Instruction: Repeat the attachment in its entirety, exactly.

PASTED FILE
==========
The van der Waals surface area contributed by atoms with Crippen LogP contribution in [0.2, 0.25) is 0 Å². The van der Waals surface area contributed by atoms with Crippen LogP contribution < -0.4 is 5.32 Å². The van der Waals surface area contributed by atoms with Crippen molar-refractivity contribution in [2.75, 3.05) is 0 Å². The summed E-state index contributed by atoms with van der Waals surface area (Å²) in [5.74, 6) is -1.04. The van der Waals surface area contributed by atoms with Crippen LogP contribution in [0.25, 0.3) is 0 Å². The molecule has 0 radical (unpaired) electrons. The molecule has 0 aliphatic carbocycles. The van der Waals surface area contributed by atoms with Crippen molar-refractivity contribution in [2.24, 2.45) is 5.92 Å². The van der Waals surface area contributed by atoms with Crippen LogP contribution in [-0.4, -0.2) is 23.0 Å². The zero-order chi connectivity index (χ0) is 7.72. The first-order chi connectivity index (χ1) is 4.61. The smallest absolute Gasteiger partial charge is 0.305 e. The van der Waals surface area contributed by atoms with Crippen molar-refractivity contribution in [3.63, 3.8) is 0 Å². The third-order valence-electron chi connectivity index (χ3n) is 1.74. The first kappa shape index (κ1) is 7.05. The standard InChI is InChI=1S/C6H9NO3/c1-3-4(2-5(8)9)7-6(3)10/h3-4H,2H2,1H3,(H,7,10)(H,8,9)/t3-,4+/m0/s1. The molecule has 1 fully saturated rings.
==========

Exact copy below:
The van der Waals surface area contributed by atoms with Crippen LogP contribution in [0.2, 0.25) is 0 Å². The van der Waals surface area contributed by atoms with Crippen LogP contribution < -0.4 is 5.32 Å². The van der Waals surface area contributed by atoms with Crippen molar-refractivity contribution in [2.75, 3.05) is 0 Å². The summed E-state index contributed by atoms with van der Waals surface area (Å²) in [5.74, 6) is -1.04. The van der Waals surface area contributed by atoms with Crippen LogP contribution in [0.25, 0.3) is 0 Å². The molecule has 0 radical (unpaired) electrons. The molecule has 0 aliphatic carbocycles. The van der Waals surface area contributed by atoms with Crippen molar-refractivity contribution in [2.24, 2.45) is 5.92 Å². The van der Waals surface area contributed by atoms with Crippen LogP contribution in [-0.4, -0.2) is 23.0 Å². The zero-order chi connectivity index (χ0) is 7.72. The first-order chi connectivity index (χ1) is 4.61. The smallest absolute Gasteiger partial charge is 0.305 e. The van der Waals surface area contributed by atoms with Crippen molar-refractivity contribution in [3.63, 3.8) is 0 Å². The third-order valence-electron chi connectivity index (χ3n) is 1.74. The first kappa shape index (κ1) is 7.05. The standard InChI is InChI=1S/C6H9NO3/c1-3-4(2-5(8)9)7-6(3)10/h3-4H,2H2,1H3,(H,7,10)(H,8,9)/t3-,4+/m0/s1. The molecule has 1 fully saturated rings.